Single-chip universal GNSS receiver for GPS, satellite navigation and RF applications
Mouser now stocks the MAX2769C universal GNSS receiver from Maxim Integrated. Claimed to be one of the industry's first universal, single-chip GNSS receivers for GPS (L1 C/A code and P-code), Galileo, BeiDou and GLONASS navigation satellite systems, the device requires only a few external components to form a complete low-cost GPS receiver solution. Engineered using the company’s low-power SiGe BiCMOS process technology, this Universal GNSS Receiver is a complete receiver chain on a single chip that provides both high performance and remarkable integration at a low cost for a variety of industrial- and consumer-based RF applications.
The receiver differs from competing solutions with a highly integrated design that eliminates the need for external LNA and IF SAW filters, allowing the device to achieve a total cascaded noise figure of 1.4dB. Using their SiGe BiCMOS process technology, the chip integrates a complete receiver chain that includes a dual-input LNA and mixer, image-rejection filter, VGA, VCO, fractional-N frequency synthesizer, crystal oscillator and a multi-bit ADC. The delta-sigma fractional-N frequency synthesizer enables IF programming with ±40Hz accuracy while operating with any reference or crystal frequency available in the host system. The integrated ADC outputs provide one or two quantized bits for both I and Q channels or three quantized bits for the I channel. Output data is available either at CMOS or at limited-differential logic levels.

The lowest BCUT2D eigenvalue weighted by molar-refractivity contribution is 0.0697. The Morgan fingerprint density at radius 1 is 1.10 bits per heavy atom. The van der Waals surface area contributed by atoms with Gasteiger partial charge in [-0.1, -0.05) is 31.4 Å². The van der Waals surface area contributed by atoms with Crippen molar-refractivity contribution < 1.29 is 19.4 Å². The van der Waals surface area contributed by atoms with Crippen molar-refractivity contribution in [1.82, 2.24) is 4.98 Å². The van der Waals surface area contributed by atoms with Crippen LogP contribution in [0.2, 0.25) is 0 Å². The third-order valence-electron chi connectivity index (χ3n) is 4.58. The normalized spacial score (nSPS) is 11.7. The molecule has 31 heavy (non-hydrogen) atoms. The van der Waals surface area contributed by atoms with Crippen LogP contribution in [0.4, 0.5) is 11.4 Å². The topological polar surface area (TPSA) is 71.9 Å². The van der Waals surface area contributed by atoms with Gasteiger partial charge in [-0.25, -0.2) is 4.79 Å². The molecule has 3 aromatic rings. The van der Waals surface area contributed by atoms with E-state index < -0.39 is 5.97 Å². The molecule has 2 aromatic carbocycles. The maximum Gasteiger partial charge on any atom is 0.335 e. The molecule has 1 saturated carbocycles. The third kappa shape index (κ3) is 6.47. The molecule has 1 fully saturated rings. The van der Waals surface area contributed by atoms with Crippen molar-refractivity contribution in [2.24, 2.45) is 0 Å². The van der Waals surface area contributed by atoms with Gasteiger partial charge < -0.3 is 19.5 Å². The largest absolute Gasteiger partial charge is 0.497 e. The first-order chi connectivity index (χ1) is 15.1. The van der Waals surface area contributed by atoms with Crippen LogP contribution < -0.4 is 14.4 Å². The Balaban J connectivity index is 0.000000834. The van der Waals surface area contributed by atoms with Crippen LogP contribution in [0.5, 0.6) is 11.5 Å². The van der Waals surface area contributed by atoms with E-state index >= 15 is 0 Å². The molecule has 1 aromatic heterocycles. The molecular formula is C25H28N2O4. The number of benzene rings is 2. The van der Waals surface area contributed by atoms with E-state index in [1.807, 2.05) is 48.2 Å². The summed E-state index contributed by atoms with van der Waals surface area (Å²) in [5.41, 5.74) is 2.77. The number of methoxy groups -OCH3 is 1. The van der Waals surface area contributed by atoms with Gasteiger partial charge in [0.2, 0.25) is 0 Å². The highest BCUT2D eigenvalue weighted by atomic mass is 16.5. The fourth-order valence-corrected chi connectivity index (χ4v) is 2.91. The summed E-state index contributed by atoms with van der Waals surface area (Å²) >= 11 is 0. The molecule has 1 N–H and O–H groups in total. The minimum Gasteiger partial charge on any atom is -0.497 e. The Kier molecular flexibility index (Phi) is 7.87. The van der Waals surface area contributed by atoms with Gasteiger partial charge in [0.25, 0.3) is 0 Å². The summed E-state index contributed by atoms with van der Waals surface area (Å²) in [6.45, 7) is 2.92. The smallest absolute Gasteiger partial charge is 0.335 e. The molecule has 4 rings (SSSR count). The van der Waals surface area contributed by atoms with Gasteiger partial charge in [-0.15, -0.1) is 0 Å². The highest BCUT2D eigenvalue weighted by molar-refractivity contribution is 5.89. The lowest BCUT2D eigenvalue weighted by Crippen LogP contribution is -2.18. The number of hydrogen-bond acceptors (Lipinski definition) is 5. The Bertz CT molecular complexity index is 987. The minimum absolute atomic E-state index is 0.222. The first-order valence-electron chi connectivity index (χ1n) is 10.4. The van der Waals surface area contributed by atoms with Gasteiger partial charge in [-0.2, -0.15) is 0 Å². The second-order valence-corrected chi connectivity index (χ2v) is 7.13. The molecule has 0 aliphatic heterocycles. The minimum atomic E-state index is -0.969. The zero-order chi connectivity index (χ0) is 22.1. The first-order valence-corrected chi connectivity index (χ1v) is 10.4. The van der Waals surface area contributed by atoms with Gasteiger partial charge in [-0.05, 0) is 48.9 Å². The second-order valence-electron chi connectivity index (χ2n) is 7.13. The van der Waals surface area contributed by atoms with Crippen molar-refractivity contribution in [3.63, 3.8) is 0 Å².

Supporting development of the device is the company’s MAX2769CEVKIT evaluation kit, which enables complete performance testing of the MAX2769C and requires no additional support circuitry. The fully assembled and tested kit includes standard 50ohm SMA connectors for quick and easy evaluation on the test bench. Designed to work with most GPS baseband processors on the market, the device is ideal for a wide range of RF applications, including automotive navigation, asset tracking, cellular handsets, portable navigation devices, digital cameras, and ultra-mobile personal computers.